Justice Gillian Lucky

Derek Achong

A 63-year-old fisherman from Carenage, who is serving a little under 15 years in prison for marijuana trafficking, has lost his appeal over his conviction.

Delivering an oral judgment yesterday, Appellate Judges Mark Mohammed, Gillian Lucky and Malcolm Holdip ruled that although the High Court Judge who presided over Peter Coltes’ trial made minor errors in summing up the case to the jury that eventually convicted him, no substantial miscarriage of justice occurred which would warrant overturning his conviction.

According to the evidence in the case, Coltes was arrested by T&T Coast Guard officers off the coast of Chaguaramas on July 29, 2006.

Responding to a report of a suspicious vessel travelling from Venezuela to Trinidad, the officers left the Coast Guard’s Staubles Bay base and intercepted the 30-foot pirogue, which was captained by Coltes and contained a passenger. The officers reportedly signalled to the men to stop the boat but they sped off. The officers claimed that they saw the passenger throwing two black plastic bags overboard before the vessel was eventually intercepted.

The officers made the men recover the packages and Coltes allegedly admitted that the packages contained marijuana before they were escorted back to the base to be handed over to the police. The bags were found to contain 37.6 kilos of marijuana.

When questioned by police, Coltes allegedly said: “Boss, that is mine. When I see the Coast Guard, I get frightened and throw it overboard.”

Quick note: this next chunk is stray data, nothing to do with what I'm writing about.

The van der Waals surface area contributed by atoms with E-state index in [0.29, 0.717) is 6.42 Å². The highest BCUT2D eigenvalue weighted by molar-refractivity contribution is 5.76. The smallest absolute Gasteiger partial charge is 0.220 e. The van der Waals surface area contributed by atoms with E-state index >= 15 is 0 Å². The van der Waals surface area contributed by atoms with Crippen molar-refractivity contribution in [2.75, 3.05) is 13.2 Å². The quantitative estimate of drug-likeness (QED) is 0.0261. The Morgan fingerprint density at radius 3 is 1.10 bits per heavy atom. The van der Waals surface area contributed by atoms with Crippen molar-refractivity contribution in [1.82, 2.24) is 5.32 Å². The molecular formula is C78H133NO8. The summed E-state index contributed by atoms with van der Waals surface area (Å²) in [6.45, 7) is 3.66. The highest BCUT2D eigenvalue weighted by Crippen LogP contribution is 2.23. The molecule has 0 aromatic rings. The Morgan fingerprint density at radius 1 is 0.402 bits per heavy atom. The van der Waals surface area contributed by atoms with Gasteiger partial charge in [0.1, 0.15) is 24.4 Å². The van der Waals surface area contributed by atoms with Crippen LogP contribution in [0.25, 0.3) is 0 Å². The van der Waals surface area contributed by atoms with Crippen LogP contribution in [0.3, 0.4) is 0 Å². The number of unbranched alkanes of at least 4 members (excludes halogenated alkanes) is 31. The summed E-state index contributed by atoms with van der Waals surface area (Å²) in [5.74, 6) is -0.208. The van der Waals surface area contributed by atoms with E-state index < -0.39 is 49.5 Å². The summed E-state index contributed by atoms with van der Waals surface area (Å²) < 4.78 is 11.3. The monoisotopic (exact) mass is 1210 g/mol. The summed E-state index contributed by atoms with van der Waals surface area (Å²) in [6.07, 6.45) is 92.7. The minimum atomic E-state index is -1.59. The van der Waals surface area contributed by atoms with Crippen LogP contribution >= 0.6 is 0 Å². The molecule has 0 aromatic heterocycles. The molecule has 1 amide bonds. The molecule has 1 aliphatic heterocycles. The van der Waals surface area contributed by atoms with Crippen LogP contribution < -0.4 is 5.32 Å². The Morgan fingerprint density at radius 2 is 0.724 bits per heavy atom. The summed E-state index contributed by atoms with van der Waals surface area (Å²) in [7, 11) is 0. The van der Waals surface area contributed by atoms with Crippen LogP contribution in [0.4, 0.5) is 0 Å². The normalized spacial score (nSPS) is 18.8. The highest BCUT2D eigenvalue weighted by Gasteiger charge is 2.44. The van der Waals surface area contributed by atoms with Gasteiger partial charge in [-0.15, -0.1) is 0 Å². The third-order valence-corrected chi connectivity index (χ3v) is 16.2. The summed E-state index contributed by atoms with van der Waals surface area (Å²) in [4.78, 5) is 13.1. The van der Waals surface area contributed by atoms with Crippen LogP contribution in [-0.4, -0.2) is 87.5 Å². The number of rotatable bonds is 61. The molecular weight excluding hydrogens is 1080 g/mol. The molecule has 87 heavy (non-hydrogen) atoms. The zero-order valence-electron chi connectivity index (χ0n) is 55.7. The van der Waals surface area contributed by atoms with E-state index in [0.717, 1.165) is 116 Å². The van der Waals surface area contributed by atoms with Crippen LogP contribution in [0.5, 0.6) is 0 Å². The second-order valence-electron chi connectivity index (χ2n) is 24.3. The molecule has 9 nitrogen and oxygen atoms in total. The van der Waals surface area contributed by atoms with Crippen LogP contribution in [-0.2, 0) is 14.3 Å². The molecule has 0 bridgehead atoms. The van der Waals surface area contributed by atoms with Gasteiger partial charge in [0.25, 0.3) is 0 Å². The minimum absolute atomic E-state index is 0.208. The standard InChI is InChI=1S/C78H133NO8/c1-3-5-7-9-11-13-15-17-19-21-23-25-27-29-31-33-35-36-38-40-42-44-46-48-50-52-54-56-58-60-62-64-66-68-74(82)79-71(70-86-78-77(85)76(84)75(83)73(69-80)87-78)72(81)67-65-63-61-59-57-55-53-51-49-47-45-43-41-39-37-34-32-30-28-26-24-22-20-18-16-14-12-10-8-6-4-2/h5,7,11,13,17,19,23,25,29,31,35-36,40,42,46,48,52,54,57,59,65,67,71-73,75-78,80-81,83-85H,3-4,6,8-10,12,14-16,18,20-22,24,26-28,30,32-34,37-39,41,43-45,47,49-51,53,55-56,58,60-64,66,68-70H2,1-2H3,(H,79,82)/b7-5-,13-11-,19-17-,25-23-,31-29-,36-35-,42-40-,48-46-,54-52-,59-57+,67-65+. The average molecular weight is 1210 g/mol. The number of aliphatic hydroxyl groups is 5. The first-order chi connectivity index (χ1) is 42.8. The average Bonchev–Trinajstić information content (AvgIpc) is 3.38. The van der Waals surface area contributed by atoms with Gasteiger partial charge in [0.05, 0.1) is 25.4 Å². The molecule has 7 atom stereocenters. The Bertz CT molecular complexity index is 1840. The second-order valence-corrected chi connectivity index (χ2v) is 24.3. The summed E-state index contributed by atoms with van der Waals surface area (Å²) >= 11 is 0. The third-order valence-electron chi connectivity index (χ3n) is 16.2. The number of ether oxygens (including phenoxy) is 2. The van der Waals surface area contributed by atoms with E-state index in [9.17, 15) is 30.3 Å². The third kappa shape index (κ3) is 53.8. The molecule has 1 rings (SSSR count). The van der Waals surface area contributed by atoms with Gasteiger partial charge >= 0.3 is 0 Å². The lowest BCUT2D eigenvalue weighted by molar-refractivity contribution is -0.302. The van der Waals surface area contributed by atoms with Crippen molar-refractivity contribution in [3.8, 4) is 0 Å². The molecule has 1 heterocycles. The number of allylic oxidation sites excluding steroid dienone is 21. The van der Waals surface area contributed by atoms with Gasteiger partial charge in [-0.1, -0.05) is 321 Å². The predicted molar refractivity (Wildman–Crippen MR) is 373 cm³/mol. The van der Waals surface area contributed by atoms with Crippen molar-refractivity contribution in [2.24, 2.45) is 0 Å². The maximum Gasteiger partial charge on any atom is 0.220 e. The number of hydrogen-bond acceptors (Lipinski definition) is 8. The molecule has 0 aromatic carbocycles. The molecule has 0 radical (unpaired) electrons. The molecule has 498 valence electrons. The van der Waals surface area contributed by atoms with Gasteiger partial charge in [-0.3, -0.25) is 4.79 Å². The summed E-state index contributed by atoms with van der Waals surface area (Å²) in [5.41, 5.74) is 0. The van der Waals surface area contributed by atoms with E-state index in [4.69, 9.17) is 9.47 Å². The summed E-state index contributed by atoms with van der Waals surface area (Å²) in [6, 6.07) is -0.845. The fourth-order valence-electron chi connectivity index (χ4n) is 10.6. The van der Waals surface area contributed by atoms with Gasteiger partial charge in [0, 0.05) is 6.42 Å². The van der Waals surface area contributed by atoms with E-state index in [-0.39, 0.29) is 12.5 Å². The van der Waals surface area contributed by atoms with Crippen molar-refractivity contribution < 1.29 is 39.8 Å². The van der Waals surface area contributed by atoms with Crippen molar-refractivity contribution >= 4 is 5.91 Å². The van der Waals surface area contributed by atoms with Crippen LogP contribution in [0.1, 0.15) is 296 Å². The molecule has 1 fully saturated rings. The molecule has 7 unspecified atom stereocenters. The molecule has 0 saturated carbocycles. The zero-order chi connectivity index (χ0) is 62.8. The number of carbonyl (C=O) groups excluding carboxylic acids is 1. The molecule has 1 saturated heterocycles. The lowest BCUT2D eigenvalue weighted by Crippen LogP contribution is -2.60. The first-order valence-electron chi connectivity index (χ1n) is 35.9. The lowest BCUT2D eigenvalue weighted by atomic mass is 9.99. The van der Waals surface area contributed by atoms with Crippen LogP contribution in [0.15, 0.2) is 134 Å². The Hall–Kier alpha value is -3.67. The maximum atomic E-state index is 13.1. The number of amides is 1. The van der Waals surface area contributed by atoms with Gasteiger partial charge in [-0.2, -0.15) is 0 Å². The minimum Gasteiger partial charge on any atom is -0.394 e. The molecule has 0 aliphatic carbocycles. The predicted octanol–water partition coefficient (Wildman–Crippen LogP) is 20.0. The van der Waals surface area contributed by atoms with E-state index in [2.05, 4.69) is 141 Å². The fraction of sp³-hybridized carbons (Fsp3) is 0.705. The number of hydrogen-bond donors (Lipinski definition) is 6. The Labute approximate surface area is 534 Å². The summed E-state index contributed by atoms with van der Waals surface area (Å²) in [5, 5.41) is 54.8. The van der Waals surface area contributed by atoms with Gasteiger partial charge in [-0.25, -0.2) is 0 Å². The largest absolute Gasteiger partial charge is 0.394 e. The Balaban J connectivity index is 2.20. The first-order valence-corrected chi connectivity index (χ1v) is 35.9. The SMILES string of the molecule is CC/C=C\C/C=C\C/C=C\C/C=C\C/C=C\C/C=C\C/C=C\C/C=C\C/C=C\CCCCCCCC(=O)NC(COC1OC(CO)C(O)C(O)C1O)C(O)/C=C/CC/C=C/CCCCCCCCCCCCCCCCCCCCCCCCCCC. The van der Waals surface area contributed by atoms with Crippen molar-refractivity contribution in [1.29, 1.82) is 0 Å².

After Coltes was convicted during a retrial in 2019, Justice Maria Wilson began with a starting sentence of 20 years in prison but reduced it by three years due to the age of the offence and Coltes’ age at the time. Justice Wilson also deducted the 806 days Coltes spent on remand before he was able to access bail.

In the appeal, Coltes’ lawyer John Heath claimed that Justice Wilson made an error when she advised the jury on how to consider the oral utterances given to the Coast Guard officers in a similar fashion to the police officers.

Justice Lucky, who delivered the judgment, ruled that the same rules and procedures on the utterances that applied to the police should apply to other arms of the protective services such as the Coast Guard, who also carry out law enforcement duties.

As a second issue in the appeal, the panel had to consider whether Justice Wilson was wrong to include the terms of section 21 of the Dangerous Drugs Act in her route to verdict to the jury.

Under the legislation, when illegal drugs are found in a vessel, vehicle, aircraft, or property, the occupier or persons in control of the same must prove that the drugs were there without their knowledge and consent.

After Coltes was convicted in his first trial, the Court of Appeal ordered a retrial but ruled that section 21 was properly applied.

Based on the Appeal Court’s ruling, the provisions were included by Justice Wilson in her summation in the retrial.

However, in the judgment, Justice Lucky ruled that it should not have applied, as the drugs were actually found in the water and not in the vessel, where the Coast Guard officers allegedly first saw it. Justice Lucky noted that even without the deeming provision, there was still enough circumstantial evidence in the case for the jury to have convicted Coltes of drug trafficking.

Following the ruling, Deputy Director of Public Prosecutions (DPP) George Busby, who represented the State, requested that the judgment be made into a written form so that DPP Roger Gaspard, SC could provide guidance to members of the protective services for future arrests.